Brexit means Brexit according to the UK Prime Minister. Theresa May. Chief architect of the hostile environment for immigrants at the Go Home Office. The bloody-minded midwife of the Windrush scandal. The dancing queen of disaster who has turned humiliation into an art form on the national and international stage.
It’s a neat slogan. Brexit means Brexit. Easy to remember. Nicely packaged. And designed to appeal to simple minded optimists and deluded idiots alike. Sadly no one bothered to work out in advance what it actually means in practice. And when you get down to brass tacks you are immediately confronted with a brick wall. That’s the problem with meaningless tautologies. They don’t take you very far. And you end up going round and round in circles till you’re so dizzy that you just want to lie down in a dark room and throw up.
Time is fixed in the photograph which you remember so clearly as if it was yesterday. The photograph provides a window into the past. Opening a portal between now and then. Taking you back to previous lives and times. Like time travel on the cheap. Before time travel has been invented. Past and present are reunited, like long lost friends, as if there’s no barrier between them. And time collapses, as if it didn’t really exist at all. And yet, when you try to remember what happened immediately before or after the photograph was taken, your mind stutters and draws a blank. The exact details, if not forgotten, are hazy and indistinct. If forced to remember, you will find yourself inventing a storyline. Filling in the gaps. Because not knowing what really happened is shocking and offensive and too terrifying to admit. But the photograph itself leaves such a distinct impression on your mind. The impression of an abiding memory. The reality of the past at a fixed point in time. A life lived and a life remembered.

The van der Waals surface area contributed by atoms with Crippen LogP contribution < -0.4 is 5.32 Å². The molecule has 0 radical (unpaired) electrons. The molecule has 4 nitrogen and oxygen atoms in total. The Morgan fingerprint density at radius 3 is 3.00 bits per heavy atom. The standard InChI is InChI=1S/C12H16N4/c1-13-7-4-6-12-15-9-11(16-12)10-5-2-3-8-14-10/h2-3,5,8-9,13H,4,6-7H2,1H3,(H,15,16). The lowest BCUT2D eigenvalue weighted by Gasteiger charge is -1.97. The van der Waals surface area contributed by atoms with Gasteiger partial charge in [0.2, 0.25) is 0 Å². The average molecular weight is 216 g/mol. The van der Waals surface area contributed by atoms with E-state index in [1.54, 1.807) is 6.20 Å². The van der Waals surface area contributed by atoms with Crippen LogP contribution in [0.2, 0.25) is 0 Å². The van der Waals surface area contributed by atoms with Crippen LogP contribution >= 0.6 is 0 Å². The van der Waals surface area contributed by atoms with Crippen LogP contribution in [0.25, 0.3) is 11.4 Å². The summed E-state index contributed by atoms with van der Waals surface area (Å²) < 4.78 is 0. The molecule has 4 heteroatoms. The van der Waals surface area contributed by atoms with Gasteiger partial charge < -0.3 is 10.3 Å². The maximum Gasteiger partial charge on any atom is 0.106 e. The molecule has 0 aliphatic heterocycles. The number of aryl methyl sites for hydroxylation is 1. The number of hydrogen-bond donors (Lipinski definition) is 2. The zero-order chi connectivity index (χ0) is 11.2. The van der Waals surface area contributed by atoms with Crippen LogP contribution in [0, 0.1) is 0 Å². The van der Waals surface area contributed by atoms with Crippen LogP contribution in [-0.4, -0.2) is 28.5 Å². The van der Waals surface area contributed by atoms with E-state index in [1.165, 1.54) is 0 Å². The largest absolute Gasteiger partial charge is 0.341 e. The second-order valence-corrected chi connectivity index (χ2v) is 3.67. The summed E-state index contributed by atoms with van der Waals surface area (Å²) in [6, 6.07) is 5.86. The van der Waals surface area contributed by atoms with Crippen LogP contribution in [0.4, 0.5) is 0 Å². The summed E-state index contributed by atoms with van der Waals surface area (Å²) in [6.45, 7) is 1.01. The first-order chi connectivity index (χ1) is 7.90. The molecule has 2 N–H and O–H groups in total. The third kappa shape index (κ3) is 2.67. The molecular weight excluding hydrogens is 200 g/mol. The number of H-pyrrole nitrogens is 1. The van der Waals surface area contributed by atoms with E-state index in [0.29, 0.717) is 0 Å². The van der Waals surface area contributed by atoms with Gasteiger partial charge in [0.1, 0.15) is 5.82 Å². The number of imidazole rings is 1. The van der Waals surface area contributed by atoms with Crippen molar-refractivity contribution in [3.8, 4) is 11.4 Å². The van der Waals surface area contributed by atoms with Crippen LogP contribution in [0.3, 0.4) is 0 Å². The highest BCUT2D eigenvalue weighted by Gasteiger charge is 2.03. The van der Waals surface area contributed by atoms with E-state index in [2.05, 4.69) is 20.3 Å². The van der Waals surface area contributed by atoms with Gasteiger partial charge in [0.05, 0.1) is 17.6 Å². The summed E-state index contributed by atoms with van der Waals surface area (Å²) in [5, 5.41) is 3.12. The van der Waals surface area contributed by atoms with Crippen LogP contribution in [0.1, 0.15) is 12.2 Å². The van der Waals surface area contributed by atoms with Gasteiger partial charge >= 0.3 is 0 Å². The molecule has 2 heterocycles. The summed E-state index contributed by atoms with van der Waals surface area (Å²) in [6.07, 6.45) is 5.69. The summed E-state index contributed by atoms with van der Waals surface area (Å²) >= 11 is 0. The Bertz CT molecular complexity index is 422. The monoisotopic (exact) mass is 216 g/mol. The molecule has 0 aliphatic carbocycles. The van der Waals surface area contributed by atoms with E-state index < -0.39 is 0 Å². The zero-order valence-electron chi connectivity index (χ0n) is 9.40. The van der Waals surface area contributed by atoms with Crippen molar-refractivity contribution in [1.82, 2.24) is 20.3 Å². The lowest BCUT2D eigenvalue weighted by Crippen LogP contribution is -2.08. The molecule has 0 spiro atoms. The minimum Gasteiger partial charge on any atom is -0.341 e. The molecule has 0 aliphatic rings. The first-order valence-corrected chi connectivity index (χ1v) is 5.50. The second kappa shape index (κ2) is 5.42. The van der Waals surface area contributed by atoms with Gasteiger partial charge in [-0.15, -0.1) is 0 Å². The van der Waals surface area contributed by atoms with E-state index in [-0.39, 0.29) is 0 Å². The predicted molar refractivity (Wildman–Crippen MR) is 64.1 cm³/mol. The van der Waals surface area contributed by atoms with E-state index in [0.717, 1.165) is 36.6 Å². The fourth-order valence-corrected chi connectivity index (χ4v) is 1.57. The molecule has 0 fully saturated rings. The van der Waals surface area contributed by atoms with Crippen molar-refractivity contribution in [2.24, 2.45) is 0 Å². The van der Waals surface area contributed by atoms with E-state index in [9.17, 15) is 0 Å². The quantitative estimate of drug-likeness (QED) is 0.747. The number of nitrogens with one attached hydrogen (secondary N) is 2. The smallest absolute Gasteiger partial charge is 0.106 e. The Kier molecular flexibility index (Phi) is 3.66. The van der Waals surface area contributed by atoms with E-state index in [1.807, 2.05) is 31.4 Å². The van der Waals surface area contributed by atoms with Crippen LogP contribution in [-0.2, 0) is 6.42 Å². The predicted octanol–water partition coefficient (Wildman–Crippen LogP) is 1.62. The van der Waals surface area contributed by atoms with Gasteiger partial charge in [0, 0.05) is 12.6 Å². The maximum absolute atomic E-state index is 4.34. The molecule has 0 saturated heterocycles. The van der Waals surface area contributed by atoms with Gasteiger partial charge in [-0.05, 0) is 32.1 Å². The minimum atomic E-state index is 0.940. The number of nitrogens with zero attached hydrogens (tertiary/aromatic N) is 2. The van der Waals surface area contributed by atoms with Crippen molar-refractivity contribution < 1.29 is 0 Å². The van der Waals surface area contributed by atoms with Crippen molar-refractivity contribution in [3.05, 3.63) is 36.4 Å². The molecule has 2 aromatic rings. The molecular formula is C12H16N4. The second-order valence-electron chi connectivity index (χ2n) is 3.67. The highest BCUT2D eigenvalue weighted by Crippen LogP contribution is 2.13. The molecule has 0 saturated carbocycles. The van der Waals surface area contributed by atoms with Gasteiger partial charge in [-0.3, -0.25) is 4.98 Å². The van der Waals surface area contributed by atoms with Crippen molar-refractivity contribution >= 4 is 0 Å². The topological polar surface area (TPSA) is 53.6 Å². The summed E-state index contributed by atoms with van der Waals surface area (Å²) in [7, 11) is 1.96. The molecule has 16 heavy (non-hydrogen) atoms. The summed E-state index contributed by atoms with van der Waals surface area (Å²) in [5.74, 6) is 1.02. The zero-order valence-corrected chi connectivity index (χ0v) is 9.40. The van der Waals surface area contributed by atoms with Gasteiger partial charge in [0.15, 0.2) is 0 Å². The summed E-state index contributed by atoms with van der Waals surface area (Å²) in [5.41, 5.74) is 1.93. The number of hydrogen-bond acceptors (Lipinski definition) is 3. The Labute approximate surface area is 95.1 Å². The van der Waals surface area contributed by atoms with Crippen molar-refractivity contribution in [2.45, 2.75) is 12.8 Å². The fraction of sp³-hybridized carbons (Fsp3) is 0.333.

Where does that leave us? No further forward I’m afraid.
Buddhists believe in a never ending cycle of births and rebirths called saṃsāra. You can escape the cycle of rebirth by attaining Nirvana. But that’s something which requires a lot of effort, dedication and hard work and seems really rather difficult to achieve for most people, on account of their inherent laziness and fallibility.
I do not remember any previous lives. But you could remember your past lives in some detail, and talked about them often. You remembered being a boy in one life and dying young. In another life you lived in poverty and recalled the memory of hunger and starvation. Further back still you remembered living as a rich and powerful woman, a cruel aristocrat responsible for the death and suffering of others.
Some days start off this way. Perhaps after deep and unsettling dreams. Or after a night of heavy drinking, prescription painkillers or tranquillisers. It’s a familiar feeling but one which is always startling and profound. That moment when you first wake up and remember that you are alive, and that you are who you are, and exist in the world as a conscious being. And simultaneously, that one day you will no longer exist and will never wake again. In that fleeting moment of conscious awakening, the joy and the agony of life seem fused together in an indivisible unit, and we dimly recognise the mystery of existence and acknowledge the strange hinterland that we sometimes inhabit between being and nothingness.
William the I of England, better known as William the Conqueror, and sometimes also as William the Bastard was a vicious thug, a paranoid maniac and a homicidal despot. Slaughter, mayhem and tyranny were the tools of his trade and his greed and cruelty were legendary.